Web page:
• “When people of color, for instance, are willing to take the risk of letting a white person know how something that they did or said could be racist, a lot of times this simple word racism, the simple term racist, because of the fact that white fragility is so real, will shut down a white person to the point that they can't hear anything. They can't hear the gift that they are being given. They can't listen. Because they're so distracted with the way our society has shaped racism to the point that it isn't able to be perpetuated.” (24:11-25:05 | Vic)
• “When we keep racism in the context of good and bad people, then we spend more time as white people defending our moral character than we ever do listening to how our socialization is coming out of us.” (27:59-28:10 | Vic)
• “If you are white, therefore, you are American. So where does that put everyone else who isn’t?” (33:01-33:08 | Suzette)
• “The term white really does not exist, it was created. And so there was a time where to be white meant you were male, Christian, and you owned land. So that meant Jews weren’t white. That meant Protestants weren't white. It did not speak to phenotype. It was not a biological factor. It was a status, it was a privilege. So this has existed before America was born.” (37:05-37:48 | Suzette)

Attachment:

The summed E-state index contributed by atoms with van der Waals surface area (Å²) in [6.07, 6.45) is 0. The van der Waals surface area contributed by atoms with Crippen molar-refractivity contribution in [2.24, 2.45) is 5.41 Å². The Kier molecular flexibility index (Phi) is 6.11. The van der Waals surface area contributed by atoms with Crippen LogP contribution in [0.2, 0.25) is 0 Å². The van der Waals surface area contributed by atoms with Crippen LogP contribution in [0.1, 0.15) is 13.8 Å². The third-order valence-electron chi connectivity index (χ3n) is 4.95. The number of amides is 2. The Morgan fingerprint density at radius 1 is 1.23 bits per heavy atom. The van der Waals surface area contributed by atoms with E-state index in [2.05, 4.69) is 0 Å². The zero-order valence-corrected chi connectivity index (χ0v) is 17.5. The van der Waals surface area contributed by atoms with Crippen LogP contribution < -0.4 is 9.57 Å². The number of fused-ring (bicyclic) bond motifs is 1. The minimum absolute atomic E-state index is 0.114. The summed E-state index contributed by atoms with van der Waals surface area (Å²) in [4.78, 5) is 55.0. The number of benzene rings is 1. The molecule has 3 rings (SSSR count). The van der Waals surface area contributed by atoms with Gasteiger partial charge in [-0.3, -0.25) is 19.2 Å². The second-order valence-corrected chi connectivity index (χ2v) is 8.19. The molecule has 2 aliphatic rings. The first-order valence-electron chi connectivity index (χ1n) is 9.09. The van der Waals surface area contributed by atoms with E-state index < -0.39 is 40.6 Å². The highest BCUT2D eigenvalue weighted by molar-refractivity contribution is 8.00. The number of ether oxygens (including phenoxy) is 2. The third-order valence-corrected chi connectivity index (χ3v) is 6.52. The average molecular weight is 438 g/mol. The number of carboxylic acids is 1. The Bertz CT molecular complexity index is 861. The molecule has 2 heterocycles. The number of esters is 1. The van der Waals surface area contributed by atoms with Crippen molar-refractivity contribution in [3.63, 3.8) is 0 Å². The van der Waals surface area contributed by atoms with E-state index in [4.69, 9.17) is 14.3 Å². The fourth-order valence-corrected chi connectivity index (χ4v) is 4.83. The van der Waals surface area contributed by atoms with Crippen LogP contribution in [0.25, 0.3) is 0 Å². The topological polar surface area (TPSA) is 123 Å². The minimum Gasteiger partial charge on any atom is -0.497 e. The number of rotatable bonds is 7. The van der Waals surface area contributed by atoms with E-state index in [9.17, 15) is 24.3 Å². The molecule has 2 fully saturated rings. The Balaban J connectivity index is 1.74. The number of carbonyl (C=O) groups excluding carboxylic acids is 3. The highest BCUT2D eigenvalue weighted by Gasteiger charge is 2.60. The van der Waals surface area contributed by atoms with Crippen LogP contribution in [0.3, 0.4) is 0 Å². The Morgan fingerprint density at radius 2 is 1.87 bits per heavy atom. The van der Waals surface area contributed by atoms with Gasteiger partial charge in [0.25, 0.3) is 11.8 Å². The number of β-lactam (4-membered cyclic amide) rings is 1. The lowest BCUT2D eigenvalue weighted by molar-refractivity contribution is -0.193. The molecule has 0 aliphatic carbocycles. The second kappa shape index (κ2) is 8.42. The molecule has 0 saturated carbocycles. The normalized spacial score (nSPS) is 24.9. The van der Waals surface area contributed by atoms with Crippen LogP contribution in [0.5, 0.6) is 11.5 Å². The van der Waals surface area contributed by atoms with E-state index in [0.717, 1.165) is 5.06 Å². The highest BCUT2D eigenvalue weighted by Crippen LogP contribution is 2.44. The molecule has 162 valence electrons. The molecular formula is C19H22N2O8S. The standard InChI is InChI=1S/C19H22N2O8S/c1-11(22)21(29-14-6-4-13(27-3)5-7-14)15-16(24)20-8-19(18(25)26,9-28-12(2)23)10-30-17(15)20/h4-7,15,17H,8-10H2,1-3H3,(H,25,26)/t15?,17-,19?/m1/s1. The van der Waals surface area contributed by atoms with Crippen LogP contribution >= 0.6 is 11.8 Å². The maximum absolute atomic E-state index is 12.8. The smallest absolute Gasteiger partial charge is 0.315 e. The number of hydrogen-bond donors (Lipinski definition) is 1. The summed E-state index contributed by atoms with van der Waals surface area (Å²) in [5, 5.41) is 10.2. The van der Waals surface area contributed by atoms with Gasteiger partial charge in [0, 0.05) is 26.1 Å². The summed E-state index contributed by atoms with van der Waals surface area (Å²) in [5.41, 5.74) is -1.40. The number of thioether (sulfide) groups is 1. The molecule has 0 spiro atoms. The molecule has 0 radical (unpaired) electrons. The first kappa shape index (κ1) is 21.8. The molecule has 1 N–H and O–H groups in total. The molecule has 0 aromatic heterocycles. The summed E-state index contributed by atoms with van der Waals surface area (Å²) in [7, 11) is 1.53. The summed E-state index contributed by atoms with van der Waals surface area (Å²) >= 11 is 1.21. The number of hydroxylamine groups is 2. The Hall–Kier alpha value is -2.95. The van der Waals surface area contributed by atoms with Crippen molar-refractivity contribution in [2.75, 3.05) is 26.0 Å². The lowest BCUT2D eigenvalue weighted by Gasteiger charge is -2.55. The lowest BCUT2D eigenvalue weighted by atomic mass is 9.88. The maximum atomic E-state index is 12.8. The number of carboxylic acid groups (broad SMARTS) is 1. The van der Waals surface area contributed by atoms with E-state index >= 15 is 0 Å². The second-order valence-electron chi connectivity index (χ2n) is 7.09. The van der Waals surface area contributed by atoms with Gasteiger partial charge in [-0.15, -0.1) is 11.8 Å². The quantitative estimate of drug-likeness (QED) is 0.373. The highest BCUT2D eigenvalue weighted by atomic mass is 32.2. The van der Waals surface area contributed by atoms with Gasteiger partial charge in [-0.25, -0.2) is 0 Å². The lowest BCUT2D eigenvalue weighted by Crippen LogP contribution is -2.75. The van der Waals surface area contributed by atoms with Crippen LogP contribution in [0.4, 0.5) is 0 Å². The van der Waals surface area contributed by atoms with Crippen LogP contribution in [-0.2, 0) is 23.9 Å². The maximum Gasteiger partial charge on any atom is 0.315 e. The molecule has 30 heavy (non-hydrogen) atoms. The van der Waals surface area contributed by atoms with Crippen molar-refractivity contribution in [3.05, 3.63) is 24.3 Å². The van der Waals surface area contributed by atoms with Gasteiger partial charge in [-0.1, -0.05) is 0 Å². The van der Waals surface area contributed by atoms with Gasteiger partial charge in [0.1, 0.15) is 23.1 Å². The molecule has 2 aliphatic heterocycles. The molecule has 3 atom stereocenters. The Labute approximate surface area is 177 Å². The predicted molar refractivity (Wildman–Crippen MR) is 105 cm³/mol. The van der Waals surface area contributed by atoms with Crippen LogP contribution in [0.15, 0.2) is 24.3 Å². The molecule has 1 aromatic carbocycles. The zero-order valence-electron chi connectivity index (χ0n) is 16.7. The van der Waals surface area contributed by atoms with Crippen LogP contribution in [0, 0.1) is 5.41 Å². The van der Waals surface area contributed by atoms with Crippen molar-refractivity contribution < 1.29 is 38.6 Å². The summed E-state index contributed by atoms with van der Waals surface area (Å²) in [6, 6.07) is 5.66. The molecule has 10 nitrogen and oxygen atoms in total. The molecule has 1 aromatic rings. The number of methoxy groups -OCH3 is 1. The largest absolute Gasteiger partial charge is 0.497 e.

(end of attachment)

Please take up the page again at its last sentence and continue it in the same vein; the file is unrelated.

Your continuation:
• “How do we as white people solve this heinous, horrific, yet again fatal problem of white supremacy?” (44:50-45:03 | Jill)
• “These white people who are committing murders are expressing for the collective white body. The collective distress of white supremacy and mythology. They're expressing a psychosis which is not simply of their making. This is 400 years in the making. And they are only the most visible and most fatal expressions of that psychosis.” (46:51-47:19 | Jill)